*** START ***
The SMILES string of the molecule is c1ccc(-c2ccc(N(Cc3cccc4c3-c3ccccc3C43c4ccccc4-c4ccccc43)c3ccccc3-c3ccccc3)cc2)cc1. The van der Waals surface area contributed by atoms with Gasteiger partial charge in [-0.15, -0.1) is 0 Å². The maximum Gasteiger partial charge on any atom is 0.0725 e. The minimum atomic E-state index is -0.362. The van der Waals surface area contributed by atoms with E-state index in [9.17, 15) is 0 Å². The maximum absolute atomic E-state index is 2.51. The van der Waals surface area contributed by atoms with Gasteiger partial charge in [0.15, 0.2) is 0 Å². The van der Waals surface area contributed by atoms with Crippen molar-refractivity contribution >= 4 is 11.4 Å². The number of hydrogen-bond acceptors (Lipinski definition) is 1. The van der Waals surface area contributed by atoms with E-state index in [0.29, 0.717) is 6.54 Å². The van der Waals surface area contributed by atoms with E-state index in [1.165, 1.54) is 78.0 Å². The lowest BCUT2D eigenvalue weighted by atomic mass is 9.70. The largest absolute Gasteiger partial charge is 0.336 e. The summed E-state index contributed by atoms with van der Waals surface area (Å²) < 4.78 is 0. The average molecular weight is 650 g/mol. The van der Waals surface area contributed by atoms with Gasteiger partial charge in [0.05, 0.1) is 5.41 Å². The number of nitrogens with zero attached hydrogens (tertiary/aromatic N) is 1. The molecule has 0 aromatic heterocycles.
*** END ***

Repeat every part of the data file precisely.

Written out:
The SMILES string of the molecule is c1ccc(-c2ccc(N(Cc3cccc4c3-c3ccccc3C43c4ccccc4-c4ccccc43)c3ccccc3-c3ccccc3)cc2)cc1. The van der Waals surface area contributed by atoms with Gasteiger partial charge in [-0.15, -0.1) is 0 Å². The maximum Gasteiger partial charge on any atom is 0.0725 e. The minimum atomic E-state index is -0.362. The van der Waals surface area contributed by atoms with E-state index in [9.17, 15) is 0 Å². The maximum absolute atomic E-state index is 2.51. The van der Waals surface area contributed by atoms with Gasteiger partial charge in [0.15, 0.2) is 0 Å². The van der Waals surface area contributed by atoms with Crippen molar-refractivity contribution >= 4 is 11.4 Å². The number of hydrogen-bond acceptors (Lipinski definition) is 1. The van der Waals surface area contributed by atoms with E-state index in [0.29, 0.717) is 6.54 Å². The van der Waals surface area contributed by atoms with E-state index in [1.165, 1.54) is 78.0 Å². The lowest BCUT2D eigenvalue weighted by atomic mass is 9.70. The largest absolute Gasteiger partial charge is 0.336 e. The summed E-state index contributed by atoms with van der Waals surface area (Å²) < 4.78 is 0. The average molecular weight is 650 g/mol. The van der Waals surface area contributed by atoms with Gasteiger partial charge in [0.05, 0.1) is 5.41 Å². The number of nitrogens with zero attached hydrogens (tertiary/aromatic N) is 1. The molecule has 0 aromatic heterocycles.